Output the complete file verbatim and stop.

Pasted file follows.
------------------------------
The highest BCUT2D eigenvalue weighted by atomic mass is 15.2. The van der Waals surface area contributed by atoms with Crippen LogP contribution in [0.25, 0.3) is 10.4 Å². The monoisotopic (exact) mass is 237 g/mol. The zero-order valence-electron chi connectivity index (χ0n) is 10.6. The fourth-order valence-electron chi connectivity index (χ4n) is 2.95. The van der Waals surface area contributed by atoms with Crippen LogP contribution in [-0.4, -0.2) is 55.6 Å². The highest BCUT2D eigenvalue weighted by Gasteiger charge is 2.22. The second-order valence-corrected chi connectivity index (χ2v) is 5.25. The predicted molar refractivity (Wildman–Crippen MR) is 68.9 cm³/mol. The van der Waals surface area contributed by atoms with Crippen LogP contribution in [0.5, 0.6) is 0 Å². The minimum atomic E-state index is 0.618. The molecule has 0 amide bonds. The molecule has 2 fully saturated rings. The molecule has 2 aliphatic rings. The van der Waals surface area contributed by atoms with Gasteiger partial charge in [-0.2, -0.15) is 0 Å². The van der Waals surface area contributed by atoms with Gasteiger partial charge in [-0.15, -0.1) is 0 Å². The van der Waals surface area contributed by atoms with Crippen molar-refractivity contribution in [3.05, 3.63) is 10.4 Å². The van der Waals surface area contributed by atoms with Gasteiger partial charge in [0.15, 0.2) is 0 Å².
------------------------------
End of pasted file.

The highest BCUT2D eigenvalue weighted by atomic mass is 15.2. The van der Waals surface area contributed by atoms with Crippen LogP contribution in [0.25, 0.3) is 10.4 Å². The monoisotopic (exact) mass is 237 g/mol. The zero-order valence-electron chi connectivity index (χ0n) is 10.6. The fourth-order valence-electron chi connectivity index (χ4n) is 2.95. The van der Waals surface area contributed by atoms with Crippen LogP contribution in [-0.4, -0.2) is 55.6 Å². The highest BCUT2D eigenvalue weighted by Gasteiger charge is 2.22. The second-order valence-corrected chi connectivity index (χ2v) is 5.25. The predicted molar refractivity (Wildman–Crippen MR) is 68.9 cm³/mol. The van der Waals surface area contributed by atoms with Crippen LogP contribution in [0.5, 0.6) is 0 Å². The minimum atomic E-state index is 0.618. The molecule has 0 amide bonds. The molecule has 2 fully saturated rings. The molecule has 2 aliphatic rings. The van der Waals surface area contributed by atoms with Gasteiger partial charge in [-0.2, -0.15) is 0 Å². The van der Waals surface area contributed by atoms with Gasteiger partial charge in [-0.15, -0.1) is 0 Å². The van der Waals surface area contributed by atoms with Crippen molar-refractivity contribution in [3.05, 3.63) is 10.4 Å². The van der Waals surface area contributed by atoms with Gasteiger partial charge in [0.15, 0.2) is 0 Å².